#02919
New Shoes For The Children (Jerry Eli) video
#1438: YouTube video by oldirishladdie
©2010 ~ Used with permission ~

Daddy, please don't go, Daddy, we love you so,
Said a small boy sitting on his father's knee;
Daddy, the sea is wild, don't leave your little child,
Don't go out on that ocean far from me.

Spoken:
The father bent his head,
and to his son he said,
Someone must catch the fish which people eat;
Monday I goes to work,
so that the home fire's burning,
And you walk to school
with new shoes on your feet.

Spoken:
The dragger sailed that day
and the winter sky was grey,
Those brave little fish upon the stormy waves;
Black spray froze hard as coke,
sea ice which hit their boat,
She capsized,
and in the sea they found their graves.

Spoken:
This sad news the mother learned,
with grief her poor heart burned,
She told her son, your daddy's gone away;
He sank beneath the sea, working for you and me,
But I know we'll meet in heaven some glad day.

Sung:
Honour we give to these who face the angry seas,
They risk their lives, and death they often meet;
They bore their family's toil,
those had to kill and smile,
And they walk to school with
new shoes on their feet.
And they walk to school
with new shoes on their feet.

####.... Ronald G Noseworthy ....####
This variant recorded by Jerry Eli (Newfoundsongs of Newfoundland, trk#4, 1973, Matador Records, Toronto, Ontario, recorded at Eastern Sound Studio, produced by Bobby Munro and Jerry Eli).

Liner Notes: Born Eli Lee in Grand Bank, NL, Eli gave up a teaching career and travelled to Toronto where he turned down an offer to play professional soccer so he could enter the field of country music. In 1970, after recording under the name Jerry Lee, he went with Marathon Records and changed his name again to Jerry Eli.

From the Newfoundland Labrador Soccer Association Hall Of Fame:
Eli Lee was inducted into the NLSA Hall of Fame in 2002. Great accuracy, exceptional speed and amazing power were the trademarks he possessed on the goal-scoring shots that highlighted his nine-year senior soccer career. The talented GeeBee from Grand Bank earned a lasting reputation for being able to score from seemingly long distances and kick very hard shots from any angle or position. He was, and still is, credited with owning a blazing shot that provided continuing problems for opposing goalkeepers.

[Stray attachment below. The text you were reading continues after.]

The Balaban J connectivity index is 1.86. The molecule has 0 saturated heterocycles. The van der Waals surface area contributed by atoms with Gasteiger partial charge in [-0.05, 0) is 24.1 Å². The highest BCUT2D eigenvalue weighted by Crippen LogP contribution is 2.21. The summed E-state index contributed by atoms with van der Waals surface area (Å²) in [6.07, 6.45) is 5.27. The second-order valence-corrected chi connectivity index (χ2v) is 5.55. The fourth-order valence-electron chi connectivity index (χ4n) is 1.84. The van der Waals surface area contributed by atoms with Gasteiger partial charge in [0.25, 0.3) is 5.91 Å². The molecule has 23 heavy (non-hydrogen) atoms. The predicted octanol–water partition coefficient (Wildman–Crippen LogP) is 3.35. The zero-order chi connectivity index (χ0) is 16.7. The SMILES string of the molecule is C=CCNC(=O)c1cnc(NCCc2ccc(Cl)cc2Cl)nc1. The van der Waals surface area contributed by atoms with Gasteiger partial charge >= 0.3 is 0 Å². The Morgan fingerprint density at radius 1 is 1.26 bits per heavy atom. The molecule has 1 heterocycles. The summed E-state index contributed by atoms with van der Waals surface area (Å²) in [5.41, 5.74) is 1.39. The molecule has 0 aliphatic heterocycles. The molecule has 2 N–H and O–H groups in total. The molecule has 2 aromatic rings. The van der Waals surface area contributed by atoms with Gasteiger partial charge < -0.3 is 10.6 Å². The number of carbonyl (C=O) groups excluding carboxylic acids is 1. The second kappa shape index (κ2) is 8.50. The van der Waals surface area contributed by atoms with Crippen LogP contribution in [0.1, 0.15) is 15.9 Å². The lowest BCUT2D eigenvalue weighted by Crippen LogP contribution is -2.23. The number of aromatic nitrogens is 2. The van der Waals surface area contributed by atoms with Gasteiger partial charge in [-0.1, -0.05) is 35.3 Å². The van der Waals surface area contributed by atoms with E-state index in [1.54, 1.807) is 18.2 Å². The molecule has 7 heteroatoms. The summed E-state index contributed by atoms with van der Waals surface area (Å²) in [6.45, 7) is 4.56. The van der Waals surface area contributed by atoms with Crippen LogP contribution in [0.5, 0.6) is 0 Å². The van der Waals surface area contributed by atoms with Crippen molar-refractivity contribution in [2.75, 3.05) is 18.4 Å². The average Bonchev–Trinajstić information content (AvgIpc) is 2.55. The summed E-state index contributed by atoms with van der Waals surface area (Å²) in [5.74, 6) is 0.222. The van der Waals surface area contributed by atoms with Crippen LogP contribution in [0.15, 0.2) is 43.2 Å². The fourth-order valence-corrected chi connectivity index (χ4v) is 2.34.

A winger with speed and excellent ball control abilities, Eli Lee played a major role in the success that Grand Bank enjoyed from 1954 to 1962. In fact, he led the GeeBees to very well earned Burin Peninsula senior soccer championships in 1954, 1956, 1957, 1958, 1960 and 1962. Facing extremely tough opposition on the Peninsula, Lee was the main weapon for a club that was very competitive every season and claimed six championships.
Eli Lee carried his fine soccer skills into provincial senior championship play for Grand Bank and, as it was in Burin Peninsula competition, played a major role in the three Newfoundland and Labrador titles earned by the GeeBees in 1958, 1960 and 1962. He was especially effective in the 1960 rush to the gold, scoring two goals in each of back-to-back games, including two against a powerful St. Pat's team in the championship encounter. His 1960 performance, which included 12 goals in seven games, earned him the Most Valuable Player award as Grand Bank took the title over a hosting Corner Brook entry.
One of a large group of top-level soccer players who came out of Grand Bank in the 1950s and 1960s, Eli Lee made a lasting impression on soccer within a relative short career. Moving to Toronto in 1963, he switched his talents and interest to music and enjoyed success for nearly 40 years as a singer and entertainer.



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